An Unpredictable Genius

During my tenure as a country music disk jockey and songwriter, I’ve had the occasion to meet some of the most interesting people on the planet. One of the most intriguing was Roger Miller. While most of the others were in Nashville or Los Angeles, Roger lived in Erick, Oklahoma, about 20 miles from my hometown, Shamrock, Texas. He was not only interesting, he was an unpredictable genius. This was noticeable in his songs, and in his personal approach to life.

Although Roger could be serious at times, he chose to present his life in a positive, easy manner. I was in his company dozens of times and I never saw him in a negative mood. If a conversation was beginning to take on shades of sadness or a dab of depression, Roger would manage to change the subject with an absurd comment that caused smiles or giggles. He had a remarkable talent for creating laughter. Even his musical compositions reflected that talent. One of his song titles that jumps out of the bunch is “You Can’t Roller Skate In A Buffalo Herd!” Other gems with noticeable titles and lyrics included “Dang Me” and “Chug-a-Lug”. They may have sounded a bit absurd, but “Dang Me” jumped to No. 1 in the country charts and “Chug-a-Lug” made it to #3 in 1964. The songs enhanced Roger’s career. He claimed he wrote “Dang Me” in four minutes. “The title just whizzed into my head and the lyrics came easy. Yeah, I’d say that song was finished in about four minutes, although I didn’t have a stop watch handy to time it,” he laughed. Later that year, he wrote and recorded the No. 15 rated hit, “Do-Wacka-Do”. Soon after that came the biggest hit of his career, “King of the Road”, which zoomed to the top of the charts, holding that position for weeks. It also reached No. 1 in the UK charts in May 1965. His record label, Smash Records, claimed Roger was inspired to write “King of the Road” when he saw a sign in Chicago that read “Trailers for Sale or Rent”. Roger told me he saw the sign in Amarillo. He said, “I guess the record company thought Chicago would grab more attention than Amarillo since more people lived in Chicago. Who knows?”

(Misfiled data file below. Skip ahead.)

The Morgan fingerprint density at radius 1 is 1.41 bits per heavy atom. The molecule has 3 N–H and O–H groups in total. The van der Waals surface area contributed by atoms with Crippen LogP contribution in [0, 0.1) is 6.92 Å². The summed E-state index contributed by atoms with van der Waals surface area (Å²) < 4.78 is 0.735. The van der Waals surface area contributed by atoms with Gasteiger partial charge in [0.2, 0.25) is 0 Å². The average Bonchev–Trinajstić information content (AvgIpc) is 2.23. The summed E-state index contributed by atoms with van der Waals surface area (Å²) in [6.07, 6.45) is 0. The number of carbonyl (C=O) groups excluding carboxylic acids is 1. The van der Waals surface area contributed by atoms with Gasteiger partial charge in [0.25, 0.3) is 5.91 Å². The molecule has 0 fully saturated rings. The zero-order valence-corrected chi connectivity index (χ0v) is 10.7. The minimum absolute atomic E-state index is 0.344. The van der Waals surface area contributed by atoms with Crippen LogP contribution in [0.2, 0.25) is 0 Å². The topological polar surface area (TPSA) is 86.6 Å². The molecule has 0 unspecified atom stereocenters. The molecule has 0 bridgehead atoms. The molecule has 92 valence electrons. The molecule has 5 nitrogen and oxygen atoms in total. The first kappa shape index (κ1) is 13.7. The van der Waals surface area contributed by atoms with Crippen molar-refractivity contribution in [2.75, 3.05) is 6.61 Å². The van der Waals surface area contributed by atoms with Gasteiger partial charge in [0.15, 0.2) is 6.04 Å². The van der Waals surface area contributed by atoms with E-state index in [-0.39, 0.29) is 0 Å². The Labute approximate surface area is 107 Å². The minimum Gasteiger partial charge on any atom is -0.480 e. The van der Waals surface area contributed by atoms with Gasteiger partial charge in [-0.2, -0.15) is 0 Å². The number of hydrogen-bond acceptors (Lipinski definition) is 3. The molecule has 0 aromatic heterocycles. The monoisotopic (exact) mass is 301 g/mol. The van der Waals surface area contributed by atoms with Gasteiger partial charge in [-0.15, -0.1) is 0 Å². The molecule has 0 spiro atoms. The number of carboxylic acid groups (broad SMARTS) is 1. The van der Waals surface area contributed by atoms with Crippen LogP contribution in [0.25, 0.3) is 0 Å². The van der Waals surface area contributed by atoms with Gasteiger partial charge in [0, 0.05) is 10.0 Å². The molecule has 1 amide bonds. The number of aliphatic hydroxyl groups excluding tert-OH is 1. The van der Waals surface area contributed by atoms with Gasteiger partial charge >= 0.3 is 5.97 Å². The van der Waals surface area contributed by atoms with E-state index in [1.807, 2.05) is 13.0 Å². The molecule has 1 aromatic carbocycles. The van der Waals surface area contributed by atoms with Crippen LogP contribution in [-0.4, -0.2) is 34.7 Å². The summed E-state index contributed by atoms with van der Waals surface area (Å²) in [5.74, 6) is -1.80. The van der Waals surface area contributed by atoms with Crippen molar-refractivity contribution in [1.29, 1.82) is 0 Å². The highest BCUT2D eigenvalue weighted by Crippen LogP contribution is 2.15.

One thing is known, “King of the Road” was certified gold in May 1965, after selling a million copies. It won numerous awards and earned a royalty check amounting to $160,000 that summer. Later in the year, Roger scored with “Engine Engine No. 9”, “Kansas City Star” and “England Swings,” all of them big hits.

After establishing his career with quirky titled songs, Roger decided he should focus his talent in a different direction. After all, he was inspired by the musical works of Hank Williams and other Grand Ole Opry stars who specialized in serious love ballads. He began 1966 with the hit, “Husbands and Wives.” Then came “Little Green Apples,” “Invitation to the Blues,” “The Last Word in Lonesome is Me” and other serious love songs, all of them hits.